Not the Ides

I really wish our friends to the south would lobby the powers that be to change their tax-due-date from April 15 to something more sensible (say, April 30, like it is up here in the Great Overcast North). Every year, without fail, there will be some journalist who will write something along the lines of:

The prophets warned Caesar to beware the Ides of March (March 15), but most Americans shiver at the mention of the Ides of April. As other prophets have assured, only two things are certain: Death and taxes. The Ides of March assured Caesar’s death, and the Ides of April assures that we’ll be paying taxes up to and beyond our own final days.

… which keeps popping up in my box from the Valdosta Daily Times. Of course, non-American Classicists wonder why there might be this grave fear of April 13th (which is when the Ides of April falls), but we know better. Let’s all join hands Wholike and merrily chant:

In March July October May
The Ides fall on the fifteenth day

… we’ll leave the Nones bit off and hope folks can figure out the Ides of April ain’t the fifteenth.

Cleopatra’s Tomb Again!!

Okay … this is a long-developing story. Last year — almost to the day — Zahi Hawass was all excited about some major underground tomb at Tabusiris Magna; it seemed to be building on something announced a couple of years before that. A month later, we were pretty much getting the same story. Then we learned that the archaeologist in charge — Kathleen Martinez — had found an alabaster head of Cleo. In June, 2008, we heard pretty much the same. Then (in an item which didn’t get much attention) Dr. Hawass was saying there was nothing remotely connected to Tony and Cleo at the site. After that, we didn’t really hear anything … until today, of course. My mailbox is overflowing with coverage of this, but as most of the info seems to stem from an AP wire story, we’ll give the incipit of one version:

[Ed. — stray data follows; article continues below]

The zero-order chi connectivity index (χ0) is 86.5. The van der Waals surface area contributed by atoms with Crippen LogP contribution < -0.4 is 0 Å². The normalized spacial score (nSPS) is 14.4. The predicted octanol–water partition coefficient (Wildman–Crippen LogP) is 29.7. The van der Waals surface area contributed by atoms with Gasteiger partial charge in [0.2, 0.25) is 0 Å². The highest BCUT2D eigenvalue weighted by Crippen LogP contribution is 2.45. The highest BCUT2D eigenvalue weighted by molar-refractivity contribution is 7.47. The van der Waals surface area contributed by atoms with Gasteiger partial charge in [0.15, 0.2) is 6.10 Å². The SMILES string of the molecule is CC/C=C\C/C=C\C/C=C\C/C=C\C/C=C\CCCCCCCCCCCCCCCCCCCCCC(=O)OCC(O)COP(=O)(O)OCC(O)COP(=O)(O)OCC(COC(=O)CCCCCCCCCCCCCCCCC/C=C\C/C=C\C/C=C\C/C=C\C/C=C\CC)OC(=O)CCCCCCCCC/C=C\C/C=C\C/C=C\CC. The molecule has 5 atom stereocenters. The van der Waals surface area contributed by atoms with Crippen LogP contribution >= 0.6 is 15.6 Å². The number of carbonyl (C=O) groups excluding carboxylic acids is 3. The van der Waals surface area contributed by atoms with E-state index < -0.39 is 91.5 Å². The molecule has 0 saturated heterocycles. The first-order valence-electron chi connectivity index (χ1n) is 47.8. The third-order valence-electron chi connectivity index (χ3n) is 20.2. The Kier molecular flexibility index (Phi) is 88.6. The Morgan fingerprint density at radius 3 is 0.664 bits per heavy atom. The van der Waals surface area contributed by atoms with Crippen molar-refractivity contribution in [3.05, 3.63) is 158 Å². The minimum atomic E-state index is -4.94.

Archaeologists next week will begin excavating three sites in Egypt near the Mediterranean Sea that may contain the tombs of doomed lovers, Cleopatra and Mark Anthony.

In a statement Wednesday, Egypt’s Supreme Council of Antiquities said the three sites were identified last month during a radar survey of the temple of Taposiris Magna as part of the search for the lovers’ tombs.

The temple is located on Lake Mariut which is today called Abusir, near the northern coastal city of Alexandria, and was built during the reign of King Ptolemy II (282-246 B.C.)

Teams from Egypt and the Dominican Republic have been excavating the temple for the last three years.

The celebrated queen of Egypt and her lover, a Roman general, committed suicide after being defeated in the battle of Actium in 31 BC. Ever since, questions have lingered over where the lovers’ bodies are buried.

Excavators have also found a number of deep shafts inside the temple, three of which were possibly used for burials. The leaders of the excavation believe it’s possible Cleopatra and Mark Anthony could have been buried in a deep shaft similar those already found, according to the statement.

Last year, archaeologists at the site also unearthed a bronze statue of the goddess Aphrodite, the alabaster head of a Queen Cleopatra statue, a mask believed to belong to Mark Anthony and a headless statue from the Ptolemaic era at the excavation site.

The expedition also found 22 coins bearing Cleopatra’s image.